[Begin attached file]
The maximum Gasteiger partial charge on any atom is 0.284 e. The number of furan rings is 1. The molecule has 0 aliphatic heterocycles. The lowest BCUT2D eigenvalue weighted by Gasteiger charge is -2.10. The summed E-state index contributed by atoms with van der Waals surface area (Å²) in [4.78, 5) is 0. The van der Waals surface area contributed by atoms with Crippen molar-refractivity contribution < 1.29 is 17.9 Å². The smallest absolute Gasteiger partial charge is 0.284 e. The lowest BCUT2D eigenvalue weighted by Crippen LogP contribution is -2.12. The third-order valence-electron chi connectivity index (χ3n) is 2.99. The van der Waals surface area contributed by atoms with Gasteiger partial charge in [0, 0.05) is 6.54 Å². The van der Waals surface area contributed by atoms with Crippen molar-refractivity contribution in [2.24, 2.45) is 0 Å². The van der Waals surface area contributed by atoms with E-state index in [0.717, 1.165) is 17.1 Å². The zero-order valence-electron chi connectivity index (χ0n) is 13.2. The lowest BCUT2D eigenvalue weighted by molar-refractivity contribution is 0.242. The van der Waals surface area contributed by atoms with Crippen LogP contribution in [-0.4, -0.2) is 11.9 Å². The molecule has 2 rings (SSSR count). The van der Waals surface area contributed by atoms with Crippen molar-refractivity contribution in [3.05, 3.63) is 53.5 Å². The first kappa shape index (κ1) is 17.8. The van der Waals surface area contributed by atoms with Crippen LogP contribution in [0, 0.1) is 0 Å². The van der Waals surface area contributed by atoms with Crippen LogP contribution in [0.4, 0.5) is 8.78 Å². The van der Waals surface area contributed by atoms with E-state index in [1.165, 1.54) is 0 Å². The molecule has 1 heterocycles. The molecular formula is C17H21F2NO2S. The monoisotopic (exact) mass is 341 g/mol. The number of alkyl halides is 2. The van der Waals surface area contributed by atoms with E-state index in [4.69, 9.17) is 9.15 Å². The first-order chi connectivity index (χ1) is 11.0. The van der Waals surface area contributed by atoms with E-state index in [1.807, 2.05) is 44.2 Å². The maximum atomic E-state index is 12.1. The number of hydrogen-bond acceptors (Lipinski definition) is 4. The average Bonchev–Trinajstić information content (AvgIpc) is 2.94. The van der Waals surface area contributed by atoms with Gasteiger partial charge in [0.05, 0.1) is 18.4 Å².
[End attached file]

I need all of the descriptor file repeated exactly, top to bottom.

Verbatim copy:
The maximum Gasteiger partial charge on any atom is 0.284 e. The number of furan rings is 1. The molecule has 0 aliphatic heterocycles. The lowest BCUT2D eigenvalue weighted by Gasteiger charge is -2.10. The summed E-state index contributed by atoms with van der Waals surface area (Å²) in [4.78, 5) is 0. The van der Waals surface area contributed by atoms with Crippen molar-refractivity contribution < 1.29 is 17.9 Å². The smallest absolute Gasteiger partial charge is 0.284 e. The lowest BCUT2D eigenvalue weighted by Crippen LogP contribution is -2.12. The third-order valence-electron chi connectivity index (χ3n) is 2.99. The van der Waals surface area contributed by atoms with Gasteiger partial charge in [0, 0.05) is 6.54 Å². The van der Waals surface area contributed by atoms with Crippen molar-refractivity contribution in [2.24, 2.45) is 0 Å². The van der Waals surface area contributed by atoms with E-state index in [0.717, 1.165) is 17.1 Å². The zero-order valence-electron chi connectivity index (χ0n) is 13.2. The lowest BCUT2D eigenvalue weighted by molar-refractivity contribution is 0.242. The van der Waals surface area contributed by atoms with Crippen LogP contribution in [-0.4, -0.2) is 11.9 Å². The molecule has 2 rings (SSSR count). The van der Waals surface area contributed by atoms with Crippen molar-refractivity contribution in [3.05, 3.63) is 53.5 Å². The first kappa shape index (κ1) is 17.8. The van der Waals surface area contributed by atoms with Crippen LogP contribution in [0, 0.1) is 0 Å². The van der Waals surface area contributed by atoms with Crippen LogP contribution in [0.4, 0.5) is 8.78 Å². The van der Waals surface area contributed by atoms with E-state index in [1.165, 1.54) is 0 Å². The molecule has 1 heterocycles. The molecular formula is C17H21F2NO2S. The monoisotopic (exact) mass is 341 g/mol. The number of alkyl halides is 2. The van der Waals surface area contributed by atoms with E-state index in [4.69, 9.17) is 9.15 Å². The first-order chi connectivity index (χ1) is 11.0. The van der Waals surface area contributed by atoms with E-state index in [1.807, 2.05) is 44.2 Å². The maximum atomic E-state index is 12.1. The number of hydrogen-bond acceptors (Lipinski definition) is 4. The average Bonchev–Trinajstić information content (AvgIpc) is 2.94. The van der Waals surface area contributed by atoms with Gasteiger partial charge in [0.05, 0.1) is 18.4 Å².